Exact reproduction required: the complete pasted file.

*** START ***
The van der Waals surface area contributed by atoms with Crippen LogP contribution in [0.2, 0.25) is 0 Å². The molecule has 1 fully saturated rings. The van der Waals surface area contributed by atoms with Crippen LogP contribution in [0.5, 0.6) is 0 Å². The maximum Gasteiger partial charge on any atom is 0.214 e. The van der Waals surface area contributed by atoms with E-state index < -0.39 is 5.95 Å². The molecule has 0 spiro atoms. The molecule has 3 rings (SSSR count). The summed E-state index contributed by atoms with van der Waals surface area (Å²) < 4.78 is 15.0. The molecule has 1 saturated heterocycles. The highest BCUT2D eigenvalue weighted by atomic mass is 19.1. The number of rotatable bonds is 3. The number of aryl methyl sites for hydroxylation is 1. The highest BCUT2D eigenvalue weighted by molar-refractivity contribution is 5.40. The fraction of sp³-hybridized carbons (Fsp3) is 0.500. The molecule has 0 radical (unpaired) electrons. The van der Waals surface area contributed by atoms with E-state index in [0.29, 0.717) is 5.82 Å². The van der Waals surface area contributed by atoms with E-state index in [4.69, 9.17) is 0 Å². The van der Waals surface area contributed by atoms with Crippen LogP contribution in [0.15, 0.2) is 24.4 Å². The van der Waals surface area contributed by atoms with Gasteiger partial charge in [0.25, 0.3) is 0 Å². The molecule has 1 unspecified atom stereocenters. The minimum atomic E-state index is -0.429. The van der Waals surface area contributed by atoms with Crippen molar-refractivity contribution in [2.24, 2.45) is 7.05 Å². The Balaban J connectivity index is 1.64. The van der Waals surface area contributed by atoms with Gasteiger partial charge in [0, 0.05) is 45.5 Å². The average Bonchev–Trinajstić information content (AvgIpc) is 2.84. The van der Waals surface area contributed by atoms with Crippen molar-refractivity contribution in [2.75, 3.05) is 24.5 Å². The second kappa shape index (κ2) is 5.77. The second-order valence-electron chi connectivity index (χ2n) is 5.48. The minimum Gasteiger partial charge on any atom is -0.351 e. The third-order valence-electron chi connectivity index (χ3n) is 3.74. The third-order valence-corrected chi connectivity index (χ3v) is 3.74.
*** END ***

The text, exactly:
The van der Waals surface area contributed by atoms with Crippen LogP contribution in [0.2, 0.25) is 0 Å². The molecule has 1 fully saturated rings. The van der Waals surface area contributed by atoms with Crippen LogP contribution in [0.5, 0.6) is 0 Å². The maximum Gasteiger partial charge on any atom is 0.214 e. The van der Waals surface area contributed by atoms with E-state index < -0.39 is 5.95 Å². The molecule has 0 spiro atoms. The molecule has 3 rings (SSSR count). The summed E-state index contributed by atoms with van der Waals surface area (Å²) < 4.78 is 15.0. The molecule has 1 saturated heterocycles. The highest BCUT2D eigenvalue weighted by atomic mass is 19.1. The number of rotatable bonds is 3. The number of aryl methyl sites for hydroxylation is 1. The highest BCUT2D eigenvalue weighted by molar-refractivity contribution is 5.40. The fraction of sp³-hybridized carbons (Fsp3) is 0.500. The molecule has 0 radical (unpaired) electrons. The van der Waals surface area contributed by atoms with E-state index in [0.29, 0.717) is 5.82 Å². The van der Waals surface area contributed by atoms with E-state index in [4.69, 9.17) is 0 Å². The van der Waals surface area contributed by atoms with Crippen LogP contribution in [0.15, 0.2) is 24.4 Å². The van der Waals surface area contributed by atoms with Gasteiger partial charge in [0.25, 0.3) is 0 Å². The molecule has 1 unspecified atom stereocenters. The minimum atomic E-state index is -0.429. The van der Waals surface area contributed by atoms with Crippen molar-refractivity contribution in [2.24, 2.45) is 7.05 Å². The Balaban J connectivity index is 1.64. The van der Waals surface area contributed by atoms with Gasteiger partial charge in [0, 0.05) is 45.5 Å². The average Bonchev–Trinajstić information content (AvgIpc) is 2.84. The van der Waals surface area contributed by atoms with Crippen molar-refractivity contribution in [2.75, 3.05) is 24.5 Å². The second kappa shape index (κ2) is 5.77. The second-order valence-electron chi connectivity index (χ2n) is 5.48. The minimum Gasteiger partial charge on any atom is -0.351 e. The third-order valence-electron chi connectivity index (χ3n) is 3.74. The third-order valence-corrected chi connectivity index (χ3v) is 3.74.